No choo choo train, just taxi drivers and car hire companies await you at Chattanooga airport
Chattanooga has so much to offer the visitor to the USA – a small friendly city sitting on the Tennessee River surrounded by mountains.
But independent travellers be warned. The concept of an integrated transport system with buses and trains serving its visitors is just not on its blueprint for the future.
I feel sorry for the backpacker, touring America on a budget, who arrives at the city’s Greyhound bus station. He will be greeted by a taxi driver who tells him the only way to get anywhere is by paying his premium fares. The same applies at the nearby airport where a fleet of taxi drivers wait to charge you a minimum ten dollars to the nearest localities, 18 to downtown and 40 to Lookout Mountain, a popular beauty spot a few miles away.
When I inquired with airport staff how to get to downtown I ended up talking to a girl on the car hire desk who wanted me to hire a car and seemed to think I was mad to want to use buses. She told me I might not like the kind of people who would be using the buses. I began to think I was in a zombie movie.
CARTA – the Chattanooga Area Regional Transportation Authority – runs the bus services as well as a free downtown shuttle bus service. It also owns and operates the historic Lookout Mountain Incline Railway, which ascends from the St. Elmo neighbourhood to the town of Lookout Mountain,
But CARTA provides no bus links between the airport, the Greyhound bus station and the mountain and I could see no information at the airport about local buses. I knew from a previous visit, when I just passed through the city, that Brainerd was near the airport so I took a taxi. To take me just over a mile, the driver wanted to charge me 12 dollars. When I pointed out the airport sign said the fare was 10, he said it was out of date but agreed to charge me 10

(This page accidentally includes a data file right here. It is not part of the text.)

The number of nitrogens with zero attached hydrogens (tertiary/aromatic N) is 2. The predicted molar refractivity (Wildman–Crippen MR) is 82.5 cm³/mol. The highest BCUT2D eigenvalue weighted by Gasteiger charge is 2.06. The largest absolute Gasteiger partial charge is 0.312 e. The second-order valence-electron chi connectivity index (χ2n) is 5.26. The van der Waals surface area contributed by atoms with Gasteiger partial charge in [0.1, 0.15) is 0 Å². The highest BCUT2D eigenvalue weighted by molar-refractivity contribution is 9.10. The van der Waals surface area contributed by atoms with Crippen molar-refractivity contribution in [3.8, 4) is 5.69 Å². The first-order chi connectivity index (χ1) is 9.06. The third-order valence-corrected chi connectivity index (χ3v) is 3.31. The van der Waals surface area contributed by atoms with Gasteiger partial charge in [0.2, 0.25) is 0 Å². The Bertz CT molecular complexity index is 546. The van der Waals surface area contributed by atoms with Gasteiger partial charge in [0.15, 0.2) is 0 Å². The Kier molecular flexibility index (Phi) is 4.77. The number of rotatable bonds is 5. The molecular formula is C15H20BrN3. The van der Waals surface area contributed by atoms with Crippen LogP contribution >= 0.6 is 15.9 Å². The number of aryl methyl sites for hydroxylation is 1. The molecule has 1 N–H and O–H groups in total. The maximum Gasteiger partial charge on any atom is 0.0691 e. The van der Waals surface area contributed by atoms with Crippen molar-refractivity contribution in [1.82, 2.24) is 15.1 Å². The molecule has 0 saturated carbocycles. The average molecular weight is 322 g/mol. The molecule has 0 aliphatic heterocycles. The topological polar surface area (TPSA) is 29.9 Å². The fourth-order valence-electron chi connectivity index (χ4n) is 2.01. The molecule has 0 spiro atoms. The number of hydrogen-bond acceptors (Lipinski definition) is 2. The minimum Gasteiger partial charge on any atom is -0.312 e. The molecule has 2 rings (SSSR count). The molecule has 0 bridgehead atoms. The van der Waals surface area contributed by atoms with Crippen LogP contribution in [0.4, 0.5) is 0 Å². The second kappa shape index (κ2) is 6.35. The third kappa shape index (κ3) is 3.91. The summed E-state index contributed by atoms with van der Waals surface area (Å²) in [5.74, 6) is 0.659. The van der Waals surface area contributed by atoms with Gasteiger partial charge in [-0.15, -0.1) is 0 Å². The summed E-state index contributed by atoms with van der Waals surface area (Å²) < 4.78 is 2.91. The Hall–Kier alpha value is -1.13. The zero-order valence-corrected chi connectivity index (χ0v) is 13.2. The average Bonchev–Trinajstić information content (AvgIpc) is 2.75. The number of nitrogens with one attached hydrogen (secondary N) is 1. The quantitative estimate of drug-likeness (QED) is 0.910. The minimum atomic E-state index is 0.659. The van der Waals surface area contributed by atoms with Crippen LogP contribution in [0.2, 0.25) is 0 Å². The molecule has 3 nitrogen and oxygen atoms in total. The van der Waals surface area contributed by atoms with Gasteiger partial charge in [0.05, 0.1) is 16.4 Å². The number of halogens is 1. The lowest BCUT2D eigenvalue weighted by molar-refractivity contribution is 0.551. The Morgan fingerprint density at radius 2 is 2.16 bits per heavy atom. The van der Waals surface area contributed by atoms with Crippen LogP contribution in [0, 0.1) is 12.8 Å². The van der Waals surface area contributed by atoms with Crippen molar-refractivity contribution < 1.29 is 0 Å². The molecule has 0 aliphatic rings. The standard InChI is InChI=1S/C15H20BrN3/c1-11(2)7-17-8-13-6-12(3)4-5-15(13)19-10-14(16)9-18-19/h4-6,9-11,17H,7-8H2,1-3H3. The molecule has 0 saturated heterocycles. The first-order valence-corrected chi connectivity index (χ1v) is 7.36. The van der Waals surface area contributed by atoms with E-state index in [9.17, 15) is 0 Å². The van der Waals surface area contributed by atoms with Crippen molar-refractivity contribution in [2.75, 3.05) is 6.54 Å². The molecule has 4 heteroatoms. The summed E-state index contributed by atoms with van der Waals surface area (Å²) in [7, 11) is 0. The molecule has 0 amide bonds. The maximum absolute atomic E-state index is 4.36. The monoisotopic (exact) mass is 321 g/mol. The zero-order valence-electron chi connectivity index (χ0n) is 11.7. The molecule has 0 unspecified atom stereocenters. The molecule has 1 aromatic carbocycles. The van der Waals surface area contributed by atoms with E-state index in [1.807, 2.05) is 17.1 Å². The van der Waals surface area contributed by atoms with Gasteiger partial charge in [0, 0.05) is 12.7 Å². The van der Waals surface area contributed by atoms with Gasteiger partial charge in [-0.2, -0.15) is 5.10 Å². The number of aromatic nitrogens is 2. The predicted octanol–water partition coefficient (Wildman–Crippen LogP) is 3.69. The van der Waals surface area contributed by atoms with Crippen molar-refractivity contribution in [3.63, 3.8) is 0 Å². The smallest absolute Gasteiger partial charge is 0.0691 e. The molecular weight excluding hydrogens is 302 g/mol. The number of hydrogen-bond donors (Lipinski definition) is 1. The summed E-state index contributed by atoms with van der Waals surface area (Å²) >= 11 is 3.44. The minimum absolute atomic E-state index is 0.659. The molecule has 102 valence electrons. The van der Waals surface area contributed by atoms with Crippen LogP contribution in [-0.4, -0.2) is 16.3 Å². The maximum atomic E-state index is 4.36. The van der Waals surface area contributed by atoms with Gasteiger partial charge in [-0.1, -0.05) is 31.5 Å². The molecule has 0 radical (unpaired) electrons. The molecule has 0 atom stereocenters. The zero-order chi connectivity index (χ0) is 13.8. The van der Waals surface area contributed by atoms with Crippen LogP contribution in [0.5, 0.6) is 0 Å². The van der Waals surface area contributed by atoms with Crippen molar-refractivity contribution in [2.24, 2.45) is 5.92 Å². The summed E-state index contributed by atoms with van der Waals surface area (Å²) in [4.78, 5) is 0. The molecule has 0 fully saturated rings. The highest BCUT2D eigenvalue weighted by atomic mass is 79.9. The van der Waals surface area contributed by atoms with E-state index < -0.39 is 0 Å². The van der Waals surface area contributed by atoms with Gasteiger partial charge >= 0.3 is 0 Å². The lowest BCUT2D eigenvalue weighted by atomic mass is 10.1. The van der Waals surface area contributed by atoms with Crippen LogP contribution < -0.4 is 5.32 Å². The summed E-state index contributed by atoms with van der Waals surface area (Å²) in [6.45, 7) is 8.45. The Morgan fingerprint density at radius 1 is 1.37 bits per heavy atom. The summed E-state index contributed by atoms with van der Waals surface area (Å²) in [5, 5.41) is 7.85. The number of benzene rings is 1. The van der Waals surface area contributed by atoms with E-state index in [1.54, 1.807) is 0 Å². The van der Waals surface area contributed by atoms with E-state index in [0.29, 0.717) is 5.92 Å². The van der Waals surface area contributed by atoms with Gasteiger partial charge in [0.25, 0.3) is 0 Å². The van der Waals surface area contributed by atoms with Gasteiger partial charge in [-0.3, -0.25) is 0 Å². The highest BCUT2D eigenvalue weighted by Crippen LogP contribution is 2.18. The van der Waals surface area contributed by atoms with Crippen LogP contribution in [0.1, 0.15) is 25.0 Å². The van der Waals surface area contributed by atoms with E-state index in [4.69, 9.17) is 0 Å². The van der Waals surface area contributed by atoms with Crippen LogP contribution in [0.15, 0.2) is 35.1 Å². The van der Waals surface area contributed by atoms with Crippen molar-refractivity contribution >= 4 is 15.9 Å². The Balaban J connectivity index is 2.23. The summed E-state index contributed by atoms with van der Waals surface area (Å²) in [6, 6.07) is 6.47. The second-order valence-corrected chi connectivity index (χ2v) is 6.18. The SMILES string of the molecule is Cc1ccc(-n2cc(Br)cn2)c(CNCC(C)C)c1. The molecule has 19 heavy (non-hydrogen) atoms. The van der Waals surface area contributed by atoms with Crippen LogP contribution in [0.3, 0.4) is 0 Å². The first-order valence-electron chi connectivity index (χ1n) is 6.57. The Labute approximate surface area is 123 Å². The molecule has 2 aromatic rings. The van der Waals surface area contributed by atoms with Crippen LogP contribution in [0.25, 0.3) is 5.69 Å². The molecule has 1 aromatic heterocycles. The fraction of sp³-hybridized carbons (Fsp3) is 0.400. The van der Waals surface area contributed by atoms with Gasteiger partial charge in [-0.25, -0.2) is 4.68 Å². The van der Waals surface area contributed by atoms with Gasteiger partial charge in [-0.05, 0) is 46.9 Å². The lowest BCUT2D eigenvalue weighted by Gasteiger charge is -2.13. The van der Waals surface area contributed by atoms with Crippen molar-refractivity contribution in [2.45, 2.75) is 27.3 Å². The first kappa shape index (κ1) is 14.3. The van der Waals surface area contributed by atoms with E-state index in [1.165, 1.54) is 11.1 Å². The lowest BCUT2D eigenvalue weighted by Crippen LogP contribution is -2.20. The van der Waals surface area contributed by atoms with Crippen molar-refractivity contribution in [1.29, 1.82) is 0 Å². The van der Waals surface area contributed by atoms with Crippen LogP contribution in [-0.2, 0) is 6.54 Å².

I later found some information on Wikipedia which I will pass on for the benefit of visitors. To get downtown from Greyhound walk a couple blocks to Van Ness Rd and Lee Highway and catch the inbound CARTA route 4 bus to downtown. Last stop is at Market Street and West 4th Ave.
This is the bus service I eventually used during my stay in the city. It charges 1.50 dollars per trip no matter what journey you take. It’s a lot better than handing over handfuls of dollars to taxi drivers. I do hate cities that leave it to taxi drivers to provide the transport welcome to their visitors. Having made my complaint, I will have to move on and write about Chattanooga. It is a beautiful city well worth a visit. But my advice is to visit by car if you want to enjoy it to the full.
Downtown is very easy to walk around and very friendly and there is also the free electric shuttle for those who don’t want to walk. The riverside, with its charming riverboats and river trips, is beautiful and for families, the Tennessee Aquarium is popular. It claims to be the top aquarium in the USA for overall satisfaction.
Chattanooga is brimming in both Native American and Civil War history. In 1838 Cherokee parties left from Ross’s Landing on its riverfront for the West on what became known as the Trail of Tears.
During the Civil War, the mountains, ridges, river and rail systems made it a strategic battleground . In May, 1864, General William T. Sherman received orders to “cut the south in half’’ and left Chattanooga with over 120,000 troops for the historic march to Atlanta and Savannah. Top Civil War attractions are the Chickamauga and Chattanooga National Military Park, the Tennessee Valley Railroad Museum, and the Battles for Chattanooga Museum.
The Chattanooga Choo Choo is no longer a train station but a historic building housing a very impressive hotel. Worth a look inside to appreciate the grandeur of its former railway age. And then there’s Lookout Mountain, six miles from downtown, which offers a scenic and historic incline railway ride up to the top where there are many points of Civil War interest.
But if you want to take everything in, remember to hire a car!